The Complainant submits that there is no doubt that before registration of the disputed domain name the Respondent knew of the Complainant’s rights in the IQOS trademark given its worldwide reputation and the extent to which this product has been advertised in the world, including China. The Respondent acquired the disputed domain name to disrupt the business of the Complainant and/or to prevent the Complainant from reflecting its mark in a corresponding domain name.
The Respondent did not reply to the Complainant’s contentions.
6. Discussion and Findings
6.1 Language of Proceedings
The Language of the Registration Agreement is in Chinese.
The Complainant requests that the language of proceedings be English on the following grounds: The obligation to translate all case relevant documents would be an unfair disadvantage to the Complainant and the Complainant would incur additional expenses and the proceeding would be unduly delayed and the domain name includes the letter “u” which could mean “you” suggesting targeting at the English speaking market.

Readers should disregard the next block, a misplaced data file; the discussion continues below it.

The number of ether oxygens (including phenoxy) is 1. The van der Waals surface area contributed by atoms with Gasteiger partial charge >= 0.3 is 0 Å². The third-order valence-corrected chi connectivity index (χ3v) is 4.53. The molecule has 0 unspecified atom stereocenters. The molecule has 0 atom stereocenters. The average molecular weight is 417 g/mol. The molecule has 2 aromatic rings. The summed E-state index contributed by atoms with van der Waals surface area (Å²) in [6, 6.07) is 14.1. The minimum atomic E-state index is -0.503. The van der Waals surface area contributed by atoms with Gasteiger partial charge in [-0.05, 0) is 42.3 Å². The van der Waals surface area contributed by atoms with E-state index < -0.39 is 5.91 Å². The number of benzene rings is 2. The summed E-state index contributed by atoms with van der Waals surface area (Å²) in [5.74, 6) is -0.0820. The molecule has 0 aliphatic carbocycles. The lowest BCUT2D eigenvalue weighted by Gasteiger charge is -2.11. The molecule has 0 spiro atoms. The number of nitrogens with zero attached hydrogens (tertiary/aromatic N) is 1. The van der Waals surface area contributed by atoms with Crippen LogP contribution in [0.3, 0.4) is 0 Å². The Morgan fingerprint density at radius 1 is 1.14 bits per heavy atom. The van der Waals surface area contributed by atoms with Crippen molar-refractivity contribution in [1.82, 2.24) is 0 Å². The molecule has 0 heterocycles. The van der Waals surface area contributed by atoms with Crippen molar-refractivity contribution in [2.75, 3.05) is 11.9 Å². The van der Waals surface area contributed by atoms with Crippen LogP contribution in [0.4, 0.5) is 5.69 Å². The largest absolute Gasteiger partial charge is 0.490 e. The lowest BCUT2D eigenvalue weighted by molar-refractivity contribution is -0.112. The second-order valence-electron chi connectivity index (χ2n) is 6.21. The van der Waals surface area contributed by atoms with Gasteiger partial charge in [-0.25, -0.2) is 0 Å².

The Respondent did not respond to this request.
Paragraph 11(a) of the Rules provides that:
“Unless otherwise agreed by the Parties, or specified otherwise in the Registration Agreement, the language of the administrative proceeding shall be the language of the Registration Agreement, subject to the authority of the Panel to determine otherwise, having regard to the circumstances of the administrative proceeding.”
The Center made a preliminary determination to:
1) accept the Complaint as filed in English;
2) accept a Response in either English or Chinese;
3) appoint a Panel familiar with both languages mentioned above, if available.